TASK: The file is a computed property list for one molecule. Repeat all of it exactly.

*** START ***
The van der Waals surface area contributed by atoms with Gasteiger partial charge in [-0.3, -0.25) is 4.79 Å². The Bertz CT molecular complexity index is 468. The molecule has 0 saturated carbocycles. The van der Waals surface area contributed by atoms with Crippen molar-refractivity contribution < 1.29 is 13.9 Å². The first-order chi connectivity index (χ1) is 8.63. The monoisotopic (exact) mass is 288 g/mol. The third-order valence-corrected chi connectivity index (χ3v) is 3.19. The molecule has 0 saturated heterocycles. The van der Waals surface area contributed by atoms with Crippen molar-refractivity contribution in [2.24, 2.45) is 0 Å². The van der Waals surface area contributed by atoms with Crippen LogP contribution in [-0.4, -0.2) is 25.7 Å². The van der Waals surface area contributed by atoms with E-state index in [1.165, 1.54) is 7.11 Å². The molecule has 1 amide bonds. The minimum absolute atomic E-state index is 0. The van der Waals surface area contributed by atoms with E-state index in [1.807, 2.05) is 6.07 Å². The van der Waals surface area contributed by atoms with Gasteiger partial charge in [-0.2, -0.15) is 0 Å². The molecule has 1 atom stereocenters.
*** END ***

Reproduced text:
The van der Waals surface area contributed by atoms with Gasteiger partial charge in [-0.3, -0.25) is 4.79 Å². The Bertz CT molecular complexity index is 468. The molecule has 0 saturated carbocycles. The van der Waals surface area contributed by atoms with Crippen molar-refractivity contribution < 1.29 is 13.9 Å². The first-order chi connectivity index (χ1) is 8.63. The monoisotopic (exact) mass is 288 g/mol. The third-order valence-corrected chi connectivity index (χ3v) is 3.19. The molecule has 0 saturated heterocycles. The van der Waals surface area contributed by atoms with Crippen molar-refractivity contribution in [2.24, 2.45) is 0 Å². The van der Waals surface area contributed by atoms with Crippen LogP contribution in [-0.4, -0.2) is 25.7 Å². The van der Waals surface area contributed by atoms with E-state index in [1.165, 1.54) is 7.11 Å². The molecule has 1 amide bonds. The minimum absolute atomic E-state index is 0. The van der Waals surface area contributed by atoms with E-state index in [1.807, 2.05) is 6.07 Å². The van der Waals surface area contributed by atoms with Gasteiger partial charge in [-0.2, -0.15) is 0 Å². The molecule has 1 atom stereocenters.